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Gov Report Finds Student Learning Has Been Completely Devastated Thanks To Pandemic

Reagan Reese 

The COVID-19 pandemic has wreaked havoc on U.S. students’ learning development, with teachers nationwide reporting that many of their students are performing below expectations in the 2021-2022 school year, according to a report released Wednesday by the Government Accountability Office (GAO).

Of nationwide K-12 teachers, 45% said that at least half of their students were behind where they should be. Almost all teachers, 96%, said that at least some of their students were behind expectations at the end of the school year, according to the report, which studied how the pandemic disrupted learning.

Jackie Nowicki, GAO director of K-12 education, said the trauma of the pandemic targeted isolated students and exasperated teachers.

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“Trauma and pandemic-associated schooling disruptions disproportionately harmed vulnerable students and contributed to growing disparities between student populations,” Nowicki said. “Further, after two years of challenging working conditions, teachers are confronting burnout and recent surveys indicate that many are thinking of leaving their jobs.”

At the beginning of the school year, 52% of teachers said more of their students were starting behind than in previous years, according to the report. Two-thirds of teachers reported making less academic progress than usual.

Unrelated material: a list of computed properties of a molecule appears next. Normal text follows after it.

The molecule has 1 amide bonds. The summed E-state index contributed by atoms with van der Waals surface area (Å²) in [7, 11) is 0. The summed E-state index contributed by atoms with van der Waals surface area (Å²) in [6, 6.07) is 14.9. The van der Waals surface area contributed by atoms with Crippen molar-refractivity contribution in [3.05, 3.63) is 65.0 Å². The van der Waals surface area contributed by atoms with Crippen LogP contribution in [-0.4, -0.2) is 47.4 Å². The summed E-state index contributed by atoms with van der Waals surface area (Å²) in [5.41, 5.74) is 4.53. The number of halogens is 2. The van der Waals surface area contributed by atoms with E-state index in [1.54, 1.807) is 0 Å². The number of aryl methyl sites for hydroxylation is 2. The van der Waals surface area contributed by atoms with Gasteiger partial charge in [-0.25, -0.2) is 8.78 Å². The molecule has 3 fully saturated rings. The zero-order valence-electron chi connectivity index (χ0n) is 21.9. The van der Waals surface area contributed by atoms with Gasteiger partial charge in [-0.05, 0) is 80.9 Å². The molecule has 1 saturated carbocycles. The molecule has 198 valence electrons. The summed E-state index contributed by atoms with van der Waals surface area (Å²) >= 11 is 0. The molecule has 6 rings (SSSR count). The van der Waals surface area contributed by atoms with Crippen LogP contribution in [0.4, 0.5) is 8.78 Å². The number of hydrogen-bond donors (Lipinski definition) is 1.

Parents believe mental health services should be provided to aid students, the GAO found. Parents also suggested providing workshops on how to support students would benefit the schools.

The GAO also conducted a May study on teachers’ strategies to mitigate learning loss, which found that 60% of students who were learning online or in a hybrid environment had a difficult time learning. Only 37% of students learning in person said they had difficulty learning.

“In terms of how to address these ongoing challenges as well as inform thinking about managing future learning disruptions, common themes included the importance of addressing students’ mental health needs, and reducing class sizes or student-teacher ratios,” Nowicki said.

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